Look how perfect our launch timing was - NOT
We turned upwind and headed back toward the cave staying quite close to the cliffs. At this point I needed to stay with the paddlers at the back and make sure they were okay and therefore the group will not be aware of what happened with us but I have heard about the incidents up ahead. I had a double and a single with me and because the double was quite a slow heavy boat with one of it's paddlers being,well, no longer in the full flower of youth, I pulled us into the cave to get out of the wind and waves.

Relaxing outside the cave. Wind? What wind?
At this point I called in by cellphone and requested a VHF radio call for any of the numerous fishing boats in the area to look out for the paddlers heading back to the launch site. As a precaution the NSRI were launched in case any paddlers were in trouble. I reckoned it was best for the two kayaks in the cave with me to wait for the wind to drop or the rescue boat, whichever came first. About 30 minutes later I spotted a fishing ski boat moving nearby and madly paddled out to them and asked them to follow the coastline back to our launch site and look out for any kayaks in trouble. They kindly did so and returned to report back that they saw seven kayaks who said they were fine. I assume at this point the first group had landed safely. We waited and when the rescue a boat arrived the paddlers with me decided to take the safe option and got a lift back to the launch site. I left them to it and paddled back.

I learned later that there had been a couple of capsizes in the groups and  those people were safely rescued. The groups stayed together as they should and got home safely. Please let us have your stories of the incidents.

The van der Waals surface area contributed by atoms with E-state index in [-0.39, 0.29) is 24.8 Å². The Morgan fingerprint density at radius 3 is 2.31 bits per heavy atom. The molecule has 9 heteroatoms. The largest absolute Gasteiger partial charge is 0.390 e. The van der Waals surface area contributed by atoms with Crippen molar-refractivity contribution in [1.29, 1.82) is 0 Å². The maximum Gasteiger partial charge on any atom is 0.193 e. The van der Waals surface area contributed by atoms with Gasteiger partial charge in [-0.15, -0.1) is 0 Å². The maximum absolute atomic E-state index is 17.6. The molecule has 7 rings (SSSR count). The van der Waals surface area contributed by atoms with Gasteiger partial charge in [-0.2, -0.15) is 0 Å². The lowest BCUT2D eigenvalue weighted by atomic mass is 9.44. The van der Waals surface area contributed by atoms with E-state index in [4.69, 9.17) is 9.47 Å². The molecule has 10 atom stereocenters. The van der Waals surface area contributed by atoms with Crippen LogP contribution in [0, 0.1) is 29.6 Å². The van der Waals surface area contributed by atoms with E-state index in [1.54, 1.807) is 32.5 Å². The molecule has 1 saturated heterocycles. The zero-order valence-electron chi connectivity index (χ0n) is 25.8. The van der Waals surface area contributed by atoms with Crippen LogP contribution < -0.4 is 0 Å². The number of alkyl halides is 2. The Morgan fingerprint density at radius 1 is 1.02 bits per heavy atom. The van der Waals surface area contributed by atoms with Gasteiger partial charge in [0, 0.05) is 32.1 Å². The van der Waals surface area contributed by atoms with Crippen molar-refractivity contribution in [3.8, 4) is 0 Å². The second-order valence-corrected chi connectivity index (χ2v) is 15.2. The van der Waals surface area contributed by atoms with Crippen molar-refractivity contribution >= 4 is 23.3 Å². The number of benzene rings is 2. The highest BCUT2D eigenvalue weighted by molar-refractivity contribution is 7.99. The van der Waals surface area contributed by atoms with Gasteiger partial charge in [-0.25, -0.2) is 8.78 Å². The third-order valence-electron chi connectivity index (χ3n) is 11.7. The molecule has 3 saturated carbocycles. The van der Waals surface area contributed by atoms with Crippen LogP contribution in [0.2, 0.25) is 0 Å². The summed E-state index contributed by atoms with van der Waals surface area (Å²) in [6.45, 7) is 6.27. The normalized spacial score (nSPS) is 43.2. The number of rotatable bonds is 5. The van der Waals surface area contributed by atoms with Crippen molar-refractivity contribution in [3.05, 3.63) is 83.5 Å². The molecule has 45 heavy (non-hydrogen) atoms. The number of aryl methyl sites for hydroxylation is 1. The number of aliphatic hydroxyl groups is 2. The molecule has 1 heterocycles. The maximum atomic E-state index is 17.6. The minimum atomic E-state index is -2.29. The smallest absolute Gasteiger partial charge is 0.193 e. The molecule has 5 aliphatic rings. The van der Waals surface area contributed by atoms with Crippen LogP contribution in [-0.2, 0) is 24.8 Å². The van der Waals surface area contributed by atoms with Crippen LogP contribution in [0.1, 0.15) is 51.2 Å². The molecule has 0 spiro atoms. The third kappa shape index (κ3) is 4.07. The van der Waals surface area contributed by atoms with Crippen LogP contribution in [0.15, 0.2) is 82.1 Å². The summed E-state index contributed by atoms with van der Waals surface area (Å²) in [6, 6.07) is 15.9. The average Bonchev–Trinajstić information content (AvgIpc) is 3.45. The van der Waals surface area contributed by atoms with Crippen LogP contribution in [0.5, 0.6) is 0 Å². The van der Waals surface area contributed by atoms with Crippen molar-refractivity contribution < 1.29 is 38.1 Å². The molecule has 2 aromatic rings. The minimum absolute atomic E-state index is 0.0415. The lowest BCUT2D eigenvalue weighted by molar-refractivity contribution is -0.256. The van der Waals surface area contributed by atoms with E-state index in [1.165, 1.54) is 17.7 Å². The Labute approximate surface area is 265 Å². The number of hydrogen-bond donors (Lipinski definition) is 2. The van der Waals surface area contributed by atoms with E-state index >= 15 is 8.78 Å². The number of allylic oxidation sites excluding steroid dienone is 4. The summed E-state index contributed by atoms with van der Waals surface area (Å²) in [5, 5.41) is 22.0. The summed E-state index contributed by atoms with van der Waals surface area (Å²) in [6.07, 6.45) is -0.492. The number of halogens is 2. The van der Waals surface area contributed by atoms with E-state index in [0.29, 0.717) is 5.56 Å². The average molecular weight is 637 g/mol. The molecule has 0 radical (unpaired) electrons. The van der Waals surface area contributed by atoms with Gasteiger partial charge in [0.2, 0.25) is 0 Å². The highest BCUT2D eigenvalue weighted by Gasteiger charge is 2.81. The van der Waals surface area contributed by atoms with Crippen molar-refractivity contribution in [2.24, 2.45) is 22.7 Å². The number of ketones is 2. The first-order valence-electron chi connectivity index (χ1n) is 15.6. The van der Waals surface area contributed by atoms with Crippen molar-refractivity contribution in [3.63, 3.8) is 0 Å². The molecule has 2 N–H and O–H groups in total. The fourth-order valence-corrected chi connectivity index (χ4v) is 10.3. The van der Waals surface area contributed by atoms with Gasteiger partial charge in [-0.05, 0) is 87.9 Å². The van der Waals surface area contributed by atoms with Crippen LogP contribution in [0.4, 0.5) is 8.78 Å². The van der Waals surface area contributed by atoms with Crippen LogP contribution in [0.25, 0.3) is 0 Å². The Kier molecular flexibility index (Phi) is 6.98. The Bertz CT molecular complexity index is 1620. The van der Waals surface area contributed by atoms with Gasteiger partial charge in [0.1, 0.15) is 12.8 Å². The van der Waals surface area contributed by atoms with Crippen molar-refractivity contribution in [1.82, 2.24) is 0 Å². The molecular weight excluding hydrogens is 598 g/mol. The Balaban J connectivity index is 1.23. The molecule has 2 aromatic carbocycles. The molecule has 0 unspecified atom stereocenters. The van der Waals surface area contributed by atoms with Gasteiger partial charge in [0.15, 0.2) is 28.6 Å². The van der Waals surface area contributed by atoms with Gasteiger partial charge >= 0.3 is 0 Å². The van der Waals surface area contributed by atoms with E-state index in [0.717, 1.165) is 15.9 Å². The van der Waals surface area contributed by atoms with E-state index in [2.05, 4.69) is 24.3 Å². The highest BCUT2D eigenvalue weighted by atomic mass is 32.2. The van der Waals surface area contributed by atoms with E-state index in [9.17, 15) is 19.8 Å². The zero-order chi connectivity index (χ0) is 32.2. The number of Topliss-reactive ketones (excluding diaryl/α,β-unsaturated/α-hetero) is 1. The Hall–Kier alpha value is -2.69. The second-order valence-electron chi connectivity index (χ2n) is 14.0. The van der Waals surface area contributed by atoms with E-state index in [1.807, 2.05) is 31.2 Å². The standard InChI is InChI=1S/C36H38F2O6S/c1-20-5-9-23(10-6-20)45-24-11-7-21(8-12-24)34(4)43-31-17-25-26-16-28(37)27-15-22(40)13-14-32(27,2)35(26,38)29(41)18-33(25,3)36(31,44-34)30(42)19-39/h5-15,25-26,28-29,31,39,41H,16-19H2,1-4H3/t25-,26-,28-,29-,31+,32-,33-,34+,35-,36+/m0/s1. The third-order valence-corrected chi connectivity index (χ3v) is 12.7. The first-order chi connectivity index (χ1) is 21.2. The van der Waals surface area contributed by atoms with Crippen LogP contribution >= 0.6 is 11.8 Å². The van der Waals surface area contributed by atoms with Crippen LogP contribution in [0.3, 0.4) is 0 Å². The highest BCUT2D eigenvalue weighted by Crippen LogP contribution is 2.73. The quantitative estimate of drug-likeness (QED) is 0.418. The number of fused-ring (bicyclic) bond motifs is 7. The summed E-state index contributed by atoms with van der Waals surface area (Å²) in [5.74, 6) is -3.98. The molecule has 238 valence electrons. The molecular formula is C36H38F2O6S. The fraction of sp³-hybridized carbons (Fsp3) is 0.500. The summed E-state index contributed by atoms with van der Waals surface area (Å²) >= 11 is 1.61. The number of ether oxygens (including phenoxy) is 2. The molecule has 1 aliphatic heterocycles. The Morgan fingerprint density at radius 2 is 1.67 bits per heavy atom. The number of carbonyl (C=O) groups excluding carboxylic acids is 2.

Now those paddlers on this trip need to consider the events. Were you confident in your rescue techniques? Can everyone competently do a T rescue? Did you buddy up properly? If you were alone and capsized could you cope? What would you do? Did you make the correct decision in leaving early or not waiting for the trip leader?

Interesting note - do you remember the two fishing kayaks that were launching the same time as we were? They were badly caught out and blown well offshore when the wind picked up. Apparently one of them fell in and could not get back onto the ski but fortunately they were spotted by a fishing boat and picked up.

And whoever lost their white new balance cap, I picked it up. Collect it at the shop.

Monday looks glorious, anyone for Cape Point?


Tuesday, February 15, 2011

Cape Point Paddle Sunday 20th March

SATURDAY: The forecast remains reasonable with a NW or W wind but not very strong. Swells are fine so unless something radical changes in the morning we are going ahead..

This is a great paddle if the weather is right so if you are an intermediate or better paddler we plan to leave from the Buffels Bay slip by 9.00am. Bring a snack, camera, water and plenty of sunblock.
We will meet at 8.15am outside the shop for a pre paddle briefing and weather check. And from there to the usual launch spot at Buffels Bay in the reserve. Please check this blog on Friday and/or Saturday for an update because any changes to the program will be notified here.

Monday, January 03, 2011

New Year Paddle with the Fishes

It's been so windy here in Simon's Town over the Xmas season that I have been taking paddle trip customers out on the Cape Town side where most days it has been as calm as a bathtub. We often saw dolphins and a few penguins but no whales. Today however was pretty special.

A lovely view of Table Mountain and Lion's Head.

Out of the blue appears a fin - those new to the area assume SHARK!
But those who know, well they know it's not a shark but a sunfish.